Argentina's 'Blond Angel' is arrested for Italian abductions

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Argentina's reviled Blond Angel, the former naval captain Alfredo Astiz, surrendered to Interpol yesterday and now awaits extradition to Rome for abducting three Italians during the 1976-83 military junta.

Already convicted in absentia for the murder of two French nuns in 1990, the retired officer has never served time in Argentina for his role in the alleged disappearances of thousands of people and baby thefts because of a blanket military amnesty granted for Dirty War atrocities. Last year, he received a three-month suspended jail sentence after boasting of his knack for torture.

Captain Astiz, 49, is accused of abducting three Italian citizens: Giovanni Pegoraro, his pregnant daughter Susana, and Angela Maria Aietta, the mother of a prominent Peronist.

DNA evidence recently proved that an orphan whose adoption was arranged by the military is the daughter of a missing Italian. She is presumed murdered, like hundreds of other pregnant leftists who vanished during the regime. Extradition procedures are expected to be lengthy, and Captain Astiz will be held in protective custody. He has twice been recognised on Buenos Aires streets and beaten.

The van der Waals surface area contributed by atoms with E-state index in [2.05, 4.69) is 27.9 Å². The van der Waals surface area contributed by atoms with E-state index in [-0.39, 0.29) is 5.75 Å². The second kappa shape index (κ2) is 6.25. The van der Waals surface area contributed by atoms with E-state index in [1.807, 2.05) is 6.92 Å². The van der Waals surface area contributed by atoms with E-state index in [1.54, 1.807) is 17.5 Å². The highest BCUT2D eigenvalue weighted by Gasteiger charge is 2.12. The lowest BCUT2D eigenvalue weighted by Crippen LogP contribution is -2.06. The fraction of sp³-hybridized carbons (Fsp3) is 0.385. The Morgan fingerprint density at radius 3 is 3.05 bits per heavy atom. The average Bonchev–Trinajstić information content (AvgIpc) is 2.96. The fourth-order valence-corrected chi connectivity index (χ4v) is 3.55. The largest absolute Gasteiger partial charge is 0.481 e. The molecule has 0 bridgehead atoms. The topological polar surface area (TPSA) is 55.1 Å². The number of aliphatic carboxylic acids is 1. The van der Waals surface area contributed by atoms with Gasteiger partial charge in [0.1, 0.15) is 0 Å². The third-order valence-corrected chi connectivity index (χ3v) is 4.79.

He was allegedly a hitman at the sinister Naval Mechanics' School (ESMA), where an estimated 5000 leftists were murdered after being tortured in the basement. Captain Astiz would often joke with colleagues about "flying nuns", a reference to his ordering the bodies of two French Catholics, Leonie Renee Duquat and Alice Doman, to be hurled from an airplane, says David Blaustein, a documentary filmmaker who interviewed scores of ex-military officers.

Estela Carlotta, the president of The Grandmothers of the Plaza de Mayo, a lobby group that demands government answers on their disappeared relatives, said: "Astiz is a nefarious symbol of what Argentina was during the terror. For this reason, I hope that he will get what the other repressors did not, that they extradite him." She recalled how recent extradition efforts by the Spanish judge Baltazar Garzon had been thwarted. Dozens of torture trials had been prevented from taking place abroad.

Among those accused of human rights abuses was Captain Astiz. He was captured and held as a prisoner after the Falklands War but was eventually sent home from Britain by Margaret Thatcher, who refused extradition requests by Sweden and France for the murder trial.

Captain Astiz once argued in a Buenos Aires courtroom that the navy was responsible for training him to destroy, place bombs and kill, and he merely was following orders to bring in dissidents "dead or alive".